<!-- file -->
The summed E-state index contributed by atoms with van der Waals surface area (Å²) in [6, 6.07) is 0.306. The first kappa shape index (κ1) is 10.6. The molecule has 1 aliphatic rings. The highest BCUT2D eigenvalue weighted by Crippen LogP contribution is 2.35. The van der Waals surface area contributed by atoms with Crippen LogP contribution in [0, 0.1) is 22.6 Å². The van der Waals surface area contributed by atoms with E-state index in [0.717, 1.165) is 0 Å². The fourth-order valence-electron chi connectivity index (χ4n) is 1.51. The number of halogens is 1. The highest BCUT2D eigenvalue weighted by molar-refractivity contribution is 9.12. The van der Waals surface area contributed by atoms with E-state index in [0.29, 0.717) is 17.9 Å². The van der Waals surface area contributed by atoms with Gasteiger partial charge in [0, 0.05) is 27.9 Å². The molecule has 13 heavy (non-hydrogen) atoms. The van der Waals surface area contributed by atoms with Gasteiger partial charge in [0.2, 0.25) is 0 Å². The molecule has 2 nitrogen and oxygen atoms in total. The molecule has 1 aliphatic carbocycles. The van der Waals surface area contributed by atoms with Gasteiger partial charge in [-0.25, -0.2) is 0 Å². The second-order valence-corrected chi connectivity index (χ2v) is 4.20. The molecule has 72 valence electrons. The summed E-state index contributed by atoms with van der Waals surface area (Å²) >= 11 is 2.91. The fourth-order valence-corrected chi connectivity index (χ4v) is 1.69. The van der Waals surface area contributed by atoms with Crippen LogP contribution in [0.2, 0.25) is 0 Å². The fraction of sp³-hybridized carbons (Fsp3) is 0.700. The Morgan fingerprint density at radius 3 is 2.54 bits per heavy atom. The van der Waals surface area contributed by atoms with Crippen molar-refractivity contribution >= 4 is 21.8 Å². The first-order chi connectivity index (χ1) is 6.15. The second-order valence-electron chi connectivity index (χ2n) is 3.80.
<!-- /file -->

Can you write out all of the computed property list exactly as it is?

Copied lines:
The summed E-state index contributed by atoms with van der Waals surface area (Å²) in [6, 6.07) is 0.306. The first kappa shape index (κ1) is 10.6. The molecule has 1 aliphatic rings. The highest BCUT2D eigenvalue weighted by Crippen LogP contribution is 2.35. The van der Waals surface area contributed by atoms with Crippen LogP contribution in [0, 0.1) is 22.6 Å². The van der Waals surface area contributed by atoms with E-state index in [0.717, 1.165) is 0 Å². The fourth-order valence-electron chi connectivity index (χ4n) is 1.51. The number of halogens is 1. The highest BCUT2D eigenvalue weighted by molar-refractivity contribution is 9.12. The van der Waals surface area contributed by atoms with E-state index in [0.29, 0.717) is 17.9 Å². The van der Waals surface area contributed by atoms with Gasteiger partial charge in [0, 0.05) is 27.9 Å². The molecule has 13 heavy (non-hydrogen) atoms. The van der Waals surface area contributed by atoms with Gasteiger partial charge in [0.2, 0.25) is 0 Å². The molecule has 2 nitrogen and oxygen atoms in total. The molecule has 1 aliphatic carbocycles. The van der Waals surface area contributed by atoms with Gasteiger partial charge in [-0.25, -0.2) is 0 Å². The second-order valence-corrected chi connectivity index (χ2v) is 4.20. The molecule has 72 valence electrons. The summed E-state index contributed by atoms with van der Waals surface area (Å²) >= 11 is 2.91. The fourth-order valence-corrected chi connectivity index (χ4v) is 1.69. The van der Waals surface area contributed by atoms with Crippen LogP contribution in [0.2, 0.25) is 0 Å². The fraction of sp³-hybridized carbons (Fsp3) is 0.700. The Morgan fingerprint density at radius 3 is 2.54 bits per heavy atom. The van der Waals surface area contributed by atoms with Crippen molar-refractivity contribution >= 4 is 21.8 Å². The first-order chi connectivity index (χ1) is 6.15. The second-order valence-electron chi connectivity index (χ2n) is 3.80.